Qurat Dar is an engineering student and an emerging author. She has work forthcoming currently in The Evansville Review, Augur Magazine, The Temz Review, Rag Queen Periodical, Yellow Taxi Press, Neologism Poetry, Cabinet of Heed, Awkward Mermaid Lit Mag, Anathema Magazine, and KROS Magazine. She was also recently a finalist in the 2018 Canadian Festival of Spoken Word (CFSW). Find her on Twitter: @DQur4t
The credit terminal at the hipster café wasn’t working
By Qurat D.
and for a few minutes of pure anxiety, the barista and I stand in uneasy silence, with only half hearted
attempts at conversation. She sees the tape on my credit
card, probably sees the gaping hole in my backpack
(both the result of carelessness than anything
else), probably wonders why I’m in a café with
stylized prints on the walls, trying to buy a $6 coffee,
why I’m wearing eyeliner and skinny jeans, when I
should have spent that money on a nose job,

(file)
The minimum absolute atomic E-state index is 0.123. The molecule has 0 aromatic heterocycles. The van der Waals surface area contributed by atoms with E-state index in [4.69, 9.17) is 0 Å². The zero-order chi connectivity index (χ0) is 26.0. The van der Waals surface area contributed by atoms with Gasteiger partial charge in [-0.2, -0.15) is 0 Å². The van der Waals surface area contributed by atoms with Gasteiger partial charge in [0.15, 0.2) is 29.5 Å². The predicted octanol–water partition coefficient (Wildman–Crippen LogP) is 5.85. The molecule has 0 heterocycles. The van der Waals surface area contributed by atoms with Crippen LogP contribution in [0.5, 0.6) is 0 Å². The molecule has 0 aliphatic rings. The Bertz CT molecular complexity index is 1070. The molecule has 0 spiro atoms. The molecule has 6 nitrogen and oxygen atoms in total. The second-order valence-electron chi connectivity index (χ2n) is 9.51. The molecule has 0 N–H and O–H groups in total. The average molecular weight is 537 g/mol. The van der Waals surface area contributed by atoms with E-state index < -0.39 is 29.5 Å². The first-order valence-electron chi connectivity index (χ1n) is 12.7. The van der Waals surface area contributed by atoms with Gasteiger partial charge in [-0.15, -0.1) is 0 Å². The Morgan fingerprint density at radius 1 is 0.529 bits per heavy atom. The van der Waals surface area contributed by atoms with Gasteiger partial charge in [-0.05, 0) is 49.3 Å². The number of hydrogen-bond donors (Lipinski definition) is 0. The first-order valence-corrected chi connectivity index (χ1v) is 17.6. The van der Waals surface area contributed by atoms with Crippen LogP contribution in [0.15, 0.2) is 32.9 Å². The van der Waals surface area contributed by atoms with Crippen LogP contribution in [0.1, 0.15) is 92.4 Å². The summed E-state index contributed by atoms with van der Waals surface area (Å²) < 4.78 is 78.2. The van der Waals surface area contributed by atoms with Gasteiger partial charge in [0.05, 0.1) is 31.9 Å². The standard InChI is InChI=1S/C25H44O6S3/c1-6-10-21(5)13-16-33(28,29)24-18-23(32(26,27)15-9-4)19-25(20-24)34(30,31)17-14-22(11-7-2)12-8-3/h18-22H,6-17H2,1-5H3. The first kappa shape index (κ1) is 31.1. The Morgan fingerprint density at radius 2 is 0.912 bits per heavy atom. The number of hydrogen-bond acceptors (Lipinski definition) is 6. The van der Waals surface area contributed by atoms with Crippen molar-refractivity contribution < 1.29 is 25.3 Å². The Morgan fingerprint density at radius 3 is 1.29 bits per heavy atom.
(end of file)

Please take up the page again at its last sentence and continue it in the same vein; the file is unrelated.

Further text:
wondering if she should actually believe when I say
that the card, taped, has worked many times at
other terminals with other skeptical clerks,
she asks me if I have any other cards. I wonder if
I should tell her I live around the corner, that I could run
and grab one, get cash (which I never carry), I wonder
what she’ll be thinking in the ten minutes it takes me to get back,
all to pay for my lukewarm, overpriced coffee, all to save face
after the humiliation of a blank screen,
Do you have tap?
I try not to think about how few brown faces I see in the room,
that somebody else is in line behind me now, that this is all a
performance and I’ve been a terrible actress for as long as I’ve
learned what it is to act.
Once the terminal reboots I tap it again, trying not to grind my teeth.
It makes a flippant sound of recognition.